One of the highlights of a bar or bat mitzvah ceremony is lighting candles in honor of loved ones.
For one young girl last weekend, however, that seemed out of reach. She’d prepared for a year for this very important bat mitzvah ceremony — but candles were the only thing Temple Israel had. In the wake of the nor’easter, the power was out.
The Conservative Synagogue came to the rescue. They were hosting their own bat mitzvah. Yet they quickly agreed to share their event with the girl from Temple Israel.
“Rabbi Weiderhorn is all about community,” says Conservative Synagogue member Susie Blumenfeld, who asked “06880” to share this story.
“And I know Temple Israel would do the same for us. I’ve asked them in the past to help with a mitzvah during a potential storm.
“This is why we live in Westport,” Susie says. “This is why I love Westport. We help each other.
“I love that those 2 little bat mitzvah girls shared the bima this weekend. And the best gift they received was this lesson of community.”
Westport 2nd Selectman Avi Kaner was crossing 72nd Street earlier today. Look what he saw:
Meanwhile, Rabbi Jeremy Wiederhorn of Westport’s Conservative Synagogue had an even closer encounter with Pope Francis.
As he wrote his congregation earlier today:
This morning, I had the distinct honor of attending the Multi-Religious Gathering with Pope Francis at the 9/11 Memorial Museum. It was truly a day in my life that I will never forget.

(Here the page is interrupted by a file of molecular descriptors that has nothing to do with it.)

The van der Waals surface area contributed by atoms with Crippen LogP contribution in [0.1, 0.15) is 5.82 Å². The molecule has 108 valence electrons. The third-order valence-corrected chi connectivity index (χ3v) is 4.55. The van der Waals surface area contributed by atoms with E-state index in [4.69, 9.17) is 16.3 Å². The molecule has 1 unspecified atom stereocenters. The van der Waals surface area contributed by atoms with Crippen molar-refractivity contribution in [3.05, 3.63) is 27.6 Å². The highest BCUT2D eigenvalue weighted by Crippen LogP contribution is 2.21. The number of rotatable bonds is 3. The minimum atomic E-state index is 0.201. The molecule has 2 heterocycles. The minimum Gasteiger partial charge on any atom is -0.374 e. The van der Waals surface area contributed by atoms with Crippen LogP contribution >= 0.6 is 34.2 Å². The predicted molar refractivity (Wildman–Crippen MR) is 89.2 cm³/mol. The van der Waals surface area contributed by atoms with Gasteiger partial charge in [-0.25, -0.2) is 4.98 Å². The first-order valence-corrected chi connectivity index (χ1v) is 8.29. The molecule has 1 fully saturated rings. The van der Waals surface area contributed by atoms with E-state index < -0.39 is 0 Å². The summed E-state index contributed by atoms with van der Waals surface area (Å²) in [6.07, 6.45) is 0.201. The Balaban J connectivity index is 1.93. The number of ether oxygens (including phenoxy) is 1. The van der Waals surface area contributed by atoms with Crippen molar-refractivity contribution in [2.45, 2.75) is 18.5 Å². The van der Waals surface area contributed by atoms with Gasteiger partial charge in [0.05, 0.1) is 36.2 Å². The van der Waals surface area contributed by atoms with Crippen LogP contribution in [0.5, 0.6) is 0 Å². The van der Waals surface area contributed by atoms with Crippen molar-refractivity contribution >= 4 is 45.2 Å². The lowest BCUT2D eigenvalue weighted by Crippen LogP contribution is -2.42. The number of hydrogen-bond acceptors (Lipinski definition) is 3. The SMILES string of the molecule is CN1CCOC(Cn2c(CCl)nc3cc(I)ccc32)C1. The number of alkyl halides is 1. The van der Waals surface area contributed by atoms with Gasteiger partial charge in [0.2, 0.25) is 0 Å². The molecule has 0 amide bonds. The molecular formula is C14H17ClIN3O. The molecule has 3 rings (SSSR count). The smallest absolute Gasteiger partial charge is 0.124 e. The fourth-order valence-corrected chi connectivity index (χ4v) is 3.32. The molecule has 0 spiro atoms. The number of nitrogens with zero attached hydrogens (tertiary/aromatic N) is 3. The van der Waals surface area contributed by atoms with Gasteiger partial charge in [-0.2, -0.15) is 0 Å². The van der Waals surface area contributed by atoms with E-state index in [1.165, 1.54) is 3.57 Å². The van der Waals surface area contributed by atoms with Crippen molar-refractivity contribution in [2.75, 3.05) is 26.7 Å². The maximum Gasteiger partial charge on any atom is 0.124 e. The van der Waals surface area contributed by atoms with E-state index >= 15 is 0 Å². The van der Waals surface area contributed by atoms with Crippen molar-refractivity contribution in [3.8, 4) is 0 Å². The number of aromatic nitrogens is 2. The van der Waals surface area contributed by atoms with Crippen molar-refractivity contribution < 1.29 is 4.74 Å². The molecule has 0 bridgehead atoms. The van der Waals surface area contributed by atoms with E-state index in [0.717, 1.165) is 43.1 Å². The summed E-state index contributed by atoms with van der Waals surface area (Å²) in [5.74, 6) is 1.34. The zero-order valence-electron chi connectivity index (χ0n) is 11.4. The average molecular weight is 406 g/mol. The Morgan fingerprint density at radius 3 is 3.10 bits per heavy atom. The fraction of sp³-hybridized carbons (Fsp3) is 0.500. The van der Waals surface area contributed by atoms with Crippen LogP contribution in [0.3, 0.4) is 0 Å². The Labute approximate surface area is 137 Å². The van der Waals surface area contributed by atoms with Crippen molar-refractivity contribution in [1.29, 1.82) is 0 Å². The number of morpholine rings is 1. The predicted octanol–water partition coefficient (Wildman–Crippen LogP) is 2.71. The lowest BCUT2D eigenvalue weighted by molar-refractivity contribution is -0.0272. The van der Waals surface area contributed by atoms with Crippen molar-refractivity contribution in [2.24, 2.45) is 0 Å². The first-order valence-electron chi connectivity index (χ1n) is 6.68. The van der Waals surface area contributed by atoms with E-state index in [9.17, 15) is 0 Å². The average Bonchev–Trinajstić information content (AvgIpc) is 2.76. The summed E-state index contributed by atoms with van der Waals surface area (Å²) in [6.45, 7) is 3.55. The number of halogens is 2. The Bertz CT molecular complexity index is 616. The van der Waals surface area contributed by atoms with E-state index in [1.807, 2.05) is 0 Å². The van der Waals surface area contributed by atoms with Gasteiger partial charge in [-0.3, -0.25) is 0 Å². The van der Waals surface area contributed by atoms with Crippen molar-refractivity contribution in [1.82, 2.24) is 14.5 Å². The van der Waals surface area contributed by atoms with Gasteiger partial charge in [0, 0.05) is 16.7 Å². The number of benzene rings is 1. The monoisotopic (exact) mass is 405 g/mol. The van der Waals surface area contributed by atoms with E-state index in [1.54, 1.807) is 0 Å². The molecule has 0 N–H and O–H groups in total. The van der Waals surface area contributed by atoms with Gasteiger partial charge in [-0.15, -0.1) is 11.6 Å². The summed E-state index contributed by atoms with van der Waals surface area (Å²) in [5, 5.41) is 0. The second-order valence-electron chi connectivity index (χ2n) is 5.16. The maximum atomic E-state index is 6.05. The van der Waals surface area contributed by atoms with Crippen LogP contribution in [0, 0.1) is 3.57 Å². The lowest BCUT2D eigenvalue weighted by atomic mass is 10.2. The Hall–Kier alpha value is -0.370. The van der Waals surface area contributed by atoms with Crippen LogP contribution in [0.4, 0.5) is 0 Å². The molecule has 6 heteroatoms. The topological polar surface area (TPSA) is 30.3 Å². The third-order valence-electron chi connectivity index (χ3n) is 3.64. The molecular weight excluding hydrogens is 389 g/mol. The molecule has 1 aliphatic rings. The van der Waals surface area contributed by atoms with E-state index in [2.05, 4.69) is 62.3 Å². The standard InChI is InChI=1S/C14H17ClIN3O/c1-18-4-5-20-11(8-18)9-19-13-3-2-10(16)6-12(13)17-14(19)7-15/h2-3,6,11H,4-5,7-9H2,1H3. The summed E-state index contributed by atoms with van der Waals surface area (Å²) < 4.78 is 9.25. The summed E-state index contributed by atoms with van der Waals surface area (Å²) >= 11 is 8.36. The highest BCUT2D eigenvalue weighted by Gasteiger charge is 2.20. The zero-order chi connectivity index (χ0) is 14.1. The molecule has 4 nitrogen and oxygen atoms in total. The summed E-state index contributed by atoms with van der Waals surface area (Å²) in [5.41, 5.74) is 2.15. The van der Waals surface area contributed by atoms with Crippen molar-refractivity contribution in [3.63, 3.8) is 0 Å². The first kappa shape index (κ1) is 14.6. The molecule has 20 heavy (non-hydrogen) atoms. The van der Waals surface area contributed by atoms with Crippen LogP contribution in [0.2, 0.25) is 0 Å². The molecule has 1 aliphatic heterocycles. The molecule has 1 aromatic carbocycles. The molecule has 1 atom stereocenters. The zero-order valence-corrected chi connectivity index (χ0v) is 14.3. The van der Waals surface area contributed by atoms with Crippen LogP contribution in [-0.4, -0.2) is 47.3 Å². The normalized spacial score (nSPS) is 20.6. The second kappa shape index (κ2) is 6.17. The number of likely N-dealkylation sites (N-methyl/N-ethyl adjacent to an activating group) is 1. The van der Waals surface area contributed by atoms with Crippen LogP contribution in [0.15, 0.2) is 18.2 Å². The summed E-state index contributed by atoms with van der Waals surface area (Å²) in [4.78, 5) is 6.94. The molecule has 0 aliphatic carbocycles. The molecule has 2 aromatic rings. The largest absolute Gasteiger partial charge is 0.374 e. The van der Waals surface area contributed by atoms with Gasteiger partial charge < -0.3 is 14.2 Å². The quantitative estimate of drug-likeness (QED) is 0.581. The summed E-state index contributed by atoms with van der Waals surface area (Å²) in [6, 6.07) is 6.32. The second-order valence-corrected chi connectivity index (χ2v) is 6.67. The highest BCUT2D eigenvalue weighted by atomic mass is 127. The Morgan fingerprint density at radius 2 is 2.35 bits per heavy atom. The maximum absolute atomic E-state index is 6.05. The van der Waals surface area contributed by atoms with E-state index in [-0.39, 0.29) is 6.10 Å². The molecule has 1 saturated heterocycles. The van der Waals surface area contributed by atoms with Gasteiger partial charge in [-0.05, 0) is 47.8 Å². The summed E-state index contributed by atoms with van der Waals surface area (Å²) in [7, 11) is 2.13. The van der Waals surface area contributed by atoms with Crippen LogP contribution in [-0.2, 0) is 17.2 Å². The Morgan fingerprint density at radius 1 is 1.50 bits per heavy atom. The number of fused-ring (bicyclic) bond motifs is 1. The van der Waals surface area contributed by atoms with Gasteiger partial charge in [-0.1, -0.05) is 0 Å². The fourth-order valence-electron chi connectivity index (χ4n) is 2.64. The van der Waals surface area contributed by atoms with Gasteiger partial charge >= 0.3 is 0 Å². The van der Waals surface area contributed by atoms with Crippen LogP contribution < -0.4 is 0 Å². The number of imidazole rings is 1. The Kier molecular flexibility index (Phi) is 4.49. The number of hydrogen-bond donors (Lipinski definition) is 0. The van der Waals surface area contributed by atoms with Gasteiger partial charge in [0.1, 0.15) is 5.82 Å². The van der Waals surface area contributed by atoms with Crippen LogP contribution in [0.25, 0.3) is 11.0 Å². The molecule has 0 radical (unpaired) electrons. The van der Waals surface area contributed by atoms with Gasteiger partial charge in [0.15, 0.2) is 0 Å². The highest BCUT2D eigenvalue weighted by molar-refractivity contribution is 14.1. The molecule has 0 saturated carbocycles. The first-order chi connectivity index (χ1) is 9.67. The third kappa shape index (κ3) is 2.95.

Pope Francis, at the 9/11 Memorial. (Photo/Rabbi Jeremy Wiederhorn)
In a room filled with clergy and representatives of all religions, the positive energy was palpable and contagious. I sat next to an amazing woman from the Sikh community, and we were surrounded by fellow Christian, Muslim, Hindu, Buddhist, and Jewish clergy. The symbolism of sitting together at Ground Zero–where so many lives were lost due to baseless hatred and terror-and instead joining hands in the spirit of peace, was nothing short of awe-inspiring. The humble presence of the Pope and his simple yet powerful plea for unity and reconciliation among all people left our hearts filled spirit and with hope.
As we approach Shabbat and look forward to celebrating Sukkot next week, let us all look forward to the day in which God spreads a sukkat shalom (shelter of peace) over the entire world.
Warm wishes for Shabbat Shalom and Hag Sameach.
Rabbi Jeremy Wiederhorn and Bishop James Massa, auxiliary bishop of Brooklyn.
Hey, Abraham: We’ve got news for you.
Remember when you tried to kill your son Isaac? Sure, it’s been a few thousand years. But the statute of limitations is not up.
This Sunday (Dec. 12) at 4 p.m., the Conservative Synagogue of Westport puts the founding patriarch of the Israelites on trial — for child endangerment and attempted murder.
Abraham: Attempted murderer or good guy?
The synagogue’s sanctuary will be transformed into a courtroom for this “exciting and most postponed trial.” It’s based on the book of Genesis 22, in which Abraham takes his son to a mountain and prepares to sacrifice him. Luckily, he’s stopped by an intervening angel.
The presiding judge is Steven Krawitz of Westport. Westonite Bruce Koffsky will serve as defense attorney. Jim Glasser of Weston is prosecutor.
Members of the community will make up the jury, with open deliberations to follow the trial. Some of the witnesses called to the stand will include Abraham’s wife Sarah, Isaac, and Abraham himself.
All that’s missing is Johnnie Cochran — sorry, he won’t be on the case. If he were there, he’d probably say: “You may be honored in 3 holy books, but they’ll put you away with killers and crooks.”
(“The Trial of Abraham” is free, and open to everyone. RSVP by calling 203-454-4673.)